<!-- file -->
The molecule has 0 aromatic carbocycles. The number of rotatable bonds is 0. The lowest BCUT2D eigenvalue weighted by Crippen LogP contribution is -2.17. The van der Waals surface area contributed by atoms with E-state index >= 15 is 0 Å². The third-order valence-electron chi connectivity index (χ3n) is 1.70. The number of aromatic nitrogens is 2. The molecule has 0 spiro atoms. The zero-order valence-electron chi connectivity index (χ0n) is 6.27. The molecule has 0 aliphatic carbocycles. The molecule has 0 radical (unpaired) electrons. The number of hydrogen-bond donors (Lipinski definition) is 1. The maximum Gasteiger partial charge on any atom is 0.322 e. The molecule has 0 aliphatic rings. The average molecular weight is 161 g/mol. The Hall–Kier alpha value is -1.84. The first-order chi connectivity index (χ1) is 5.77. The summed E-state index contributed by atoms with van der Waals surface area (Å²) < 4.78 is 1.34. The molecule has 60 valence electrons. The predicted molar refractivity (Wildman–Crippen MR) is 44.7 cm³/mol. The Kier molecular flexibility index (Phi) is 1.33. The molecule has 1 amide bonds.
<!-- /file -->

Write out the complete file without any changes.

The molecule has 0 aromatic carbocycles. The number of rotatable bonds is 0. The lowest BCUT2D eigenvalue weighted by Crippen LogP contribution is -2.17. The van der Waals surface area contributed by atoms with E-state index >= 15 is 0 Å². The third-order valence-electron chi connectivity index (χ3n) is 1.70. The number of aromatic nitrogens is 2. The molecule has 0 spiro atoms. The zero-order valence-electron chi connectivity index (χ0n) is 6.27. The molecule has 0 aliphatic carbocycles. The molecule has 0 radical (unpaired) electrons. The number of hydrogen-bond donors (Lipinski definition) is 1. The maximum Gasteiger partial charge on any atom is 0.322 e. The molecule has 0 aliphatic rings. The average molecular weight is 161 g/mol. The Hall–Kier alpha value is -1.84. The first-order chi connectivity index (χ1) is 5.77. The summed E-state index contributed by atoms with van der Waals surface area (Å²) < 4.78 is 1.34. The molecule has 60 valence electrons. The predicted molar refractivity (Wildman–Crippen MR) is 44.7 cm³/mol. The Kier molecular flexibility index (Phi) is 1.33. The molecule has 1 amide bonds.